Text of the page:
Whether you’re familiar with his body of work or not, Wong Kar-wai is an identifiably distinct filmmaker, his career-long string of crowning achievements taking pride in exhibiting a deliberate, almost poetically visceral style that’s instantly recognizable. While this attribute is employed wholeheartedly throughout his much-anticipated latest, The Grandmaster is still a slightly vast departure from the auteur’s dreamily poignant romantic dramas, the film’s presentation remaining appealing as it lacks a cohesive focus on its historical context.
Instead of weaving a tale based solely on the legendary Ip Man’s (Tony Leung) influence in popularizing the Wing Chun style of martial arts, the film’s script opts to evenly distribute its content among his one-time love Gong Er and wide-reaching Sino-Japanese tensions. Given Kar-wai’s propensity to employ soft-spoken, lyrical if occasionally vague dialogue throughout his work, valuable details are obscured and important individuals are deemed such based only on their prevalence within a scene. Even still, The Grandmaster manages to hit a discernible structural groove, validating but not compensating for an overwhelming wealth of narrative substance it only partially dissects for us.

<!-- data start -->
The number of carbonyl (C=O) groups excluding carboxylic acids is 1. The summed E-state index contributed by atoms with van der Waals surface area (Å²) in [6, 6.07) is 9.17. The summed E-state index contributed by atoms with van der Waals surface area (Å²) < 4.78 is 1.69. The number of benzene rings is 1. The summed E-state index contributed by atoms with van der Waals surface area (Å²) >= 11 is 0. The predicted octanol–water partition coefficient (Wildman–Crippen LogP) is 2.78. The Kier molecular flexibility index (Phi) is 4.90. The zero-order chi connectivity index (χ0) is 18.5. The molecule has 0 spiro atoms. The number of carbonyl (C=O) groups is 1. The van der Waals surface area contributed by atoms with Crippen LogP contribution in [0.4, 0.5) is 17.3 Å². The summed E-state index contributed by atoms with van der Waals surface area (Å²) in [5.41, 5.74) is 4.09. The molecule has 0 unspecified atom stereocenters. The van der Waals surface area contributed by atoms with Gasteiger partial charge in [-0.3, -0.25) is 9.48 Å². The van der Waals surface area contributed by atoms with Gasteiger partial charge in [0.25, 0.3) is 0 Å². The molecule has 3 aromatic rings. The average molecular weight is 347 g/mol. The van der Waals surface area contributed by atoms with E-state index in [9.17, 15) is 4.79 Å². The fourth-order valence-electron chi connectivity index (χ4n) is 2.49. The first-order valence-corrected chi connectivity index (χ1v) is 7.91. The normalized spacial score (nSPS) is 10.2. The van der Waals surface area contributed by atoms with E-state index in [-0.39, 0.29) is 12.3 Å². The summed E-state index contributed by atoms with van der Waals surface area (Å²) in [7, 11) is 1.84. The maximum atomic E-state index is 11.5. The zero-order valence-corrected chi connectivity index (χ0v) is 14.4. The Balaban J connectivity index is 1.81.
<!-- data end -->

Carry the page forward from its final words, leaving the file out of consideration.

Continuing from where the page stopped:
Visually, the film unsurprisingly shines through and through, an ardent attention to period-specific detail standing out alongside unrelentingly gorgeous cinematography. As these attributes lend themselves wonderfully to the masterfully choreographed fight sequences scattered throughout, The Grandmaster takes tremendous pride in illustrating Kung fu as an art form. From closeups of feet gliding silently across a floor to key players’ unparalleled physical ability and poise, these sequences’ presentation fervently illustrates the beauty in technique as much as they superficially if very effectively captivate.
Although a bit bloated if due only to its ambition regarding content, The Grandmaster is a gorgeous, frequently engaging affair that benefits more from its central subjects’ artful sparring than general cohesion. Still remaining informative despite its shortcomings, Kar-wai’s latest provides enough insight into the lives of those surrounding and influenced by Ip Man well enough, the man himself harboring as much attention as is needed to glorify his legacy.